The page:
Healthcare Stocks Taking Off as Tech Companies Tumble (IHF, XSD, HUM, WLP, UNH, FNSR, JDSU, ALTR, LRCX, TXN, CVH, GOOG, AMZN, NTAP)

Jon D. Markman:  Technology and commodities companies have been among the hardest hit over the past few weeks, as major players move from cyclical stocks to more defensive areas like healthcare stocks.

In the technology sector, the worst of the sell-off has been in the optical stocks. That’s a shame because many of these stocks finally looked like they were on the verge of emerging from long bear markets. But the optical stocks – so popular during the tech bubble – were kicked in the head when Finisar Corp.(Nasdaq:FNSR) issued a very weak outlook for its April quarter.

Finisar shares lost 38.5% last Wednesday and fellow industry giant JDS UniphaseCorp. (Nasdaq:JDSU) took a 17% hit. Just two months ago, we were talking about how it looked like these guys were back – well, so much for that.

Semiconductors are also on the run, with Altera Corp. (Nasdaq:ALTR) down more than 7.5% in the past week andLam ResearchCorp. (Nasdaq:LRCX) down 10.5% in that time. These companies had been very popular until about two weeks ago, so it’s remarkable how quickly sentiment can change.

I’ve been racking my brain for an explanation as to how the semiconductor companies could go south so fast, and I have come up with four rationales.

The first is structural. You may have heard that Carl Icahn is closing his hedge fund and returning money to investors. Several other smaller hedge funds recently made similar announcements.I would not be surprised if these funds are liquidating their growth-stock holdings three weeks before the end of the first quarter.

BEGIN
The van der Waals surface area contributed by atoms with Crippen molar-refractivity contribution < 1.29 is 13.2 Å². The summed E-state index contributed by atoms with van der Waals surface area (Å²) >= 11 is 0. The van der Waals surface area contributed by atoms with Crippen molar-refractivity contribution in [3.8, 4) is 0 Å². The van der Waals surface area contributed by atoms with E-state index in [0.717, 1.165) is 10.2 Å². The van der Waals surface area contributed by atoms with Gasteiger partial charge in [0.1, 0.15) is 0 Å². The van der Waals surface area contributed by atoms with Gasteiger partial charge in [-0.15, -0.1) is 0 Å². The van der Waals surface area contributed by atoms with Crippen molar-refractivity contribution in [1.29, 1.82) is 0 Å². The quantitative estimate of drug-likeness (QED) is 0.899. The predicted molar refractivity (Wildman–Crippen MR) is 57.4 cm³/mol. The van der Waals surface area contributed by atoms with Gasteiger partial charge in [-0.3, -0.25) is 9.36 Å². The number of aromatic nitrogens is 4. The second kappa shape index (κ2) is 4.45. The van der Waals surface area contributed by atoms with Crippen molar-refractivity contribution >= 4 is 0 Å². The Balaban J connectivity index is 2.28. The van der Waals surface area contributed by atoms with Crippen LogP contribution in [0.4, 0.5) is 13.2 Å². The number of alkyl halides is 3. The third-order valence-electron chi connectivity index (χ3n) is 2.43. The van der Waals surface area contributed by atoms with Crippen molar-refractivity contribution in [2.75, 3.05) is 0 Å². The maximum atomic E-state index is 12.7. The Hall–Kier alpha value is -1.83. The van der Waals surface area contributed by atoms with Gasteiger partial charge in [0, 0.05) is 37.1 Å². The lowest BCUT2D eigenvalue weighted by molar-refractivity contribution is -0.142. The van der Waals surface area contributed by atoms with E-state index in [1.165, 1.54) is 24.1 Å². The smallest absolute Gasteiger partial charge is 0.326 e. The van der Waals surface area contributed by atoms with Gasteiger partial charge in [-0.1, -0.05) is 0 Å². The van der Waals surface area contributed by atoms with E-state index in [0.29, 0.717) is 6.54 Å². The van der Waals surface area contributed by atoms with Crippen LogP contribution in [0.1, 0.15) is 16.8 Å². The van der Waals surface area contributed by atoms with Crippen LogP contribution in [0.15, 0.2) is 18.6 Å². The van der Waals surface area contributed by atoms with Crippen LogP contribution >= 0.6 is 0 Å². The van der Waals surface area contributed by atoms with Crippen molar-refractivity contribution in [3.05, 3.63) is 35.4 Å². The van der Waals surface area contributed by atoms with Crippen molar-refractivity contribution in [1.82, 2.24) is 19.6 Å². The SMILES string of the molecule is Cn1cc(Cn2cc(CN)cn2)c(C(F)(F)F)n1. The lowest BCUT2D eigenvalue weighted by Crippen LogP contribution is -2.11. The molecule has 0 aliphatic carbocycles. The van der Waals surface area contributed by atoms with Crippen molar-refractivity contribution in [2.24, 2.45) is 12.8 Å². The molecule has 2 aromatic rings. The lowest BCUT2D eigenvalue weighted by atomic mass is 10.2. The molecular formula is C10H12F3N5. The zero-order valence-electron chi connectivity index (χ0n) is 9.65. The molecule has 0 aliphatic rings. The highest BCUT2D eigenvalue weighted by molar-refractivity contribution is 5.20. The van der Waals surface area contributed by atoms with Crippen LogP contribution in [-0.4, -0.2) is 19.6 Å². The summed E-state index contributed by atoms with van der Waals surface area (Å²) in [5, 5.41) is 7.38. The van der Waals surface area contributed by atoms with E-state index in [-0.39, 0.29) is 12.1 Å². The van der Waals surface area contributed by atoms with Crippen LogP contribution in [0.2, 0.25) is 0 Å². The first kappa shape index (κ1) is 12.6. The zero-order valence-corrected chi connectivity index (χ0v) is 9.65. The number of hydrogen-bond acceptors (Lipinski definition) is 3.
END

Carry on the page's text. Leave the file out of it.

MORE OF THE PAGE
The second rationale is legal. The Galleon hedge fund insider trading trial is finally starting in a New York federal court. The witness list was recently leaked and there was a lot of speculation that Raj Rajaratnam, the main target of the case, might reach a plea bargain with prosecutors before the trial began. Also, very late in the game, the government has named three McKinsey & Co. consultants as targets of the investigation.

Galleon traded a lot of technology stocks, and McKinsey consulted at the highest level for a lot of those same firms. Investors that own sizeable stakes in any of the tech companies that could be mentioned during the trial may be dumping their shares for fear those companies will receive negative publicity.

My third rationale is fundamental. Texas Instruments Inc.’s (NYSE:TXN) earnings update was very disappointing. One of the key drivers of upside in stocks is the potential for positive surprises relative to expectations. TXN told us that expectations might actually be too high – not too low – in some of the most important growth areas: mobile and baseband.

The big miss by Finisar confirms that view. Moreover, I received some analysis by an independent institutional research provider that appears to show earnings growth and inventory build for the sector may have peaked last quarter.

And my fourth, and final, rationale is crowd behavior.Technology has become a crowded trade. The opportunities in mobile broadband were fresh ideas three years ago. Now they’re conventional wisdom. Some of the biggest names in the sector have stalled. Cavium Networks Inc. (Nasdaq:CAVM), NetApp Inc. (Nasdaq:NTAP), Inc. (Nasdaq:AMZN) and Google Inc. (Nasdaq: GOOG) are all rolling over.